Predicting Some More Summer Bombs

 It used to be pretty easy to pick out a movie that bombs.

You’d look at the box office figures over an opening weekend and say, Bomb.

That’s not how it goes anymore. There is so much useless, red-herring rhetoric and spin that a Hollywood executive could convince you seven different ways that Howard the Duck actually made money for its studio.

Take Battleship. On a $209 million budget, it managed only about $25 million during its opening weekend, charting a certain course to a naval graveyard of movie bombs.

But hold on. Lest we forget the international box office, where Battleship has already raked in more than $215 million. Or the merchandising deals that probably upped sales of the actual board game about 765,935 percent. Or the fast-food deal inked with Subway. Or the potential Blu-ray sales …

You get the idea. That doesn’t mean you can’t predict a bomb, you just have to be more creative when you do it, like analyzing these four potential summer movie bombs:

Abraham Lincoln: Vampire Hunter

Release date: June 22

Going up against: Brave, Seeking a Friend for the End of the World

It’s based on an obscure comic book, which is great … for the 10 people who read it. And aren’t we done with vampires yet? Or at least earned some kind of rest period of, like, a decade or so? Dueling with Pixar’s summer entry (Brave) and the possible comedy sleeper of the summer (Friend) isn’t going to help matters.

a movie by any other name

The Watch

Release date: July 27

Is this Ben Stiller-Vince Vaughn-Jonah Hill farce born under some kind of bad sign or something? First comes the name change, from Neighborhood Watch to The Watch after the Trayvon Martin catastrophe in Florida. Then comes The Avengers, which shows how a huge hit can swallow up everything releasing within two weeks of it. You know what releases one week in front of The Watch? Dark Knight Rises. Ruh-roh. Then came the red-band trailer, a funny but confused mix of comedy, sci-fi and F-bombs.

Total Recall

Release Date: Aug. 3

Going up against: The Bourne Legacy, Diary of a Wimpy Kid: Dog Days

For the second year in a row, a Hollywood studio is taking a shot at remaking an Arnold Schwarzenegger classic and releasing it in August. Ask the good people of the Conan the Barbarian remake how that theory went last year. Colin Farrell taking over for Arnie in Recall is about as opposite as if Jane Lynch would have replaced Jennifer Aniston on Friends. Opening an iffy action movie against Legacy — a very popular action franchise — is baffling.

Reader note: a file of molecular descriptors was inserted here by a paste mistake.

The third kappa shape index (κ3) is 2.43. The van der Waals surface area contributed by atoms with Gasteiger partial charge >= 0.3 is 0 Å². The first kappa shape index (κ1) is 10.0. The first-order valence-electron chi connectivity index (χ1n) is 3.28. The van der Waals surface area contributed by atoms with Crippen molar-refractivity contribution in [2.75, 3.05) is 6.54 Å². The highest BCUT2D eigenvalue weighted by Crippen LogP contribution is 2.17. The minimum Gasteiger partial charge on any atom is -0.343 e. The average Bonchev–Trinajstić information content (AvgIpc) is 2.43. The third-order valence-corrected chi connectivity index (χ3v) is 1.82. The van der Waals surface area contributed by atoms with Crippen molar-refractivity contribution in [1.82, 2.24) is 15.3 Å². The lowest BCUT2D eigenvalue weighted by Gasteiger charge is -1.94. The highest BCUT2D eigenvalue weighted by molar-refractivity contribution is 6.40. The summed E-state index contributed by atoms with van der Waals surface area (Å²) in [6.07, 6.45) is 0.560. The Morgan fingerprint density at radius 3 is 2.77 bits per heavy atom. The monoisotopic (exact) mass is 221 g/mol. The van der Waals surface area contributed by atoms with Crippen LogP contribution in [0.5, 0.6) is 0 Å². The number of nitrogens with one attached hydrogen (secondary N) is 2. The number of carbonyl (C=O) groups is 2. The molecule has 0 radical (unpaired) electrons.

we'll have to wait a while to see more of this.

G.I. Joe: Retaliation

Release date: June 29 (but pushed back to next March and I didn’t feel like deleting it)

Going up against (if it would have opened on June 29): Magic Mike, People Like Us and Tyler Perry’s Witness Protection

History lesson: the first G.I Joe didn’t make its money back at the United States box office, yet here we are talking about a sequel. The first one tried to introduce credible actors into a action franchise — a noble effort — but it didn’t matter since the script was garbage. Here come The Rock and Bruce Willis to basically wipe their butts with anything that looks like a script and just blow stuff up. The release date has already moved to avoid going head-to-head with Bourne, a pretty good indication of how the studio feels about this movie. Also, just so everyone knows, I wrote this two days before Paramount pushed it back a year to a lower-leverage March date. So I’m smart, is what I’m saying.

much less chance of bombing now in a more friendly release date


Release date: June 29

Going up against: Magic Mike, People Like Us and Tyler Perry’s Witness Protection

It will be hard for this to be a major bomb because it probably didn’t cost that much money to make in the first place. It’s Seth MacFarlane’s first movie about a guy and his pet teddy bear, and the red-band trailer seems raunchily funny enough. It jumped all over the June 29 date this week when GI Joe ducked and covered, because it would have been creamed in its July 13 original opening date. As it is, it’s still going to have to work to find an audience one week before Spider-Man and a crowded weekend that is now a month away instead of six weeks away. That’s a pretty short time in marketing definitions.

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